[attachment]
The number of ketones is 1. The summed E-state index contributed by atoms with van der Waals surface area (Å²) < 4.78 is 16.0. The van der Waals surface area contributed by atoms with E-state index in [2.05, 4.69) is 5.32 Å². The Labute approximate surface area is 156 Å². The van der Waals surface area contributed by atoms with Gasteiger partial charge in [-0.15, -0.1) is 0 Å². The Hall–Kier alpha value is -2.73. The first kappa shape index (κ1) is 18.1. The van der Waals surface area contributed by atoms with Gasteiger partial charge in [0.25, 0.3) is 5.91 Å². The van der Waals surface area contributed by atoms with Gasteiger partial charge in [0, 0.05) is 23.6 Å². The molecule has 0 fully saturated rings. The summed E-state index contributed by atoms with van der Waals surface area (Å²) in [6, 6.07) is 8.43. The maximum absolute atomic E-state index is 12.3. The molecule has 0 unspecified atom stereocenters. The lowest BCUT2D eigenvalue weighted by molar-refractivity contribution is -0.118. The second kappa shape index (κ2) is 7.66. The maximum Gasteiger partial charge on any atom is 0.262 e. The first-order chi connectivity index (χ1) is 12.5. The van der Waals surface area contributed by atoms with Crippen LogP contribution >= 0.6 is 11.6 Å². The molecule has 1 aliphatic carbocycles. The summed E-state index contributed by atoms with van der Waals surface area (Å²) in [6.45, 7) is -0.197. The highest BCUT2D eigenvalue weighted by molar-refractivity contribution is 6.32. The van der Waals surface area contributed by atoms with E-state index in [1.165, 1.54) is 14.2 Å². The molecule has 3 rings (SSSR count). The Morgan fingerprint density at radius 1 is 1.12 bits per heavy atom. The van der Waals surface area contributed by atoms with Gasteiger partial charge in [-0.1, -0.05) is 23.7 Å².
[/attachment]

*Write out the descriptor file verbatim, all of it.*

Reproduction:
The number of ketones is 1. The summed E-state index contributed by atoms with van der Waals surface area (Å²) < 4.78 is 16.0. The van der Waals surface area contributed by atoms with E-state index in [2.05, 4.69) is 5.32 Å². The Labute approximate surface area is 156 Å². The van der Waals surface area contributed by atoms with Gasteiger partial charge in [-0.15, -0.1) is 0 Å². The Hall–Kier alpha value is -2.73. The first kappa shape index (κ1) is 18.1. The van der Waals surface area contributed by atoms with Gasteiger partial charge in [0.25, 0.3) is 5.91 Å². The van der Waals surface area contributed by atoms with Gasteiger partial charge in [0, 0.05) is 23.6 Å². The molecule has 0 fully saturated rings. The summed E-state index contributed by atoms with van der Waals surface area (Å²) in [6, 6.07) is 8.43. The maximum absolute atomic E-state index is 12.3. The molecule has 0 unspecified atom stereocenters. The lowest BCUT2D eigenvalue weighted by molar-refractivity contribution is -0.118. The second kappa shape index (κ2) is 7.66. The maximum Gasteiger partial charge on any atom is 0.262 e. The first-order chi connectivity index (χ1) is 12.5. The van der Waals surface area contributed by atoms with Crippen LogP contribution >= 0.6 is 11.6 Å². The molecule has 1 aliphatic carbocycles. The summed E-state index contributed by atoms with van der Waals surface area (Å²) in [6.45, 7) is -0.197. The highest BCUT2D eigenvalue weighted by molar-refractivity contribution is 6.32. The van der Waals surface area contributed by atoms with E-state index in [1.165, 1.54) is 14.2 Å². The molecule has 3 rings (SSSR count). The Morgan fingerprint density at radius 1 is 1.12 bits per heavy atom. The van der Waals surface area contributed by atoms with Gasteiger partial charge in [-0.1, -0.05) is 23.7 Å².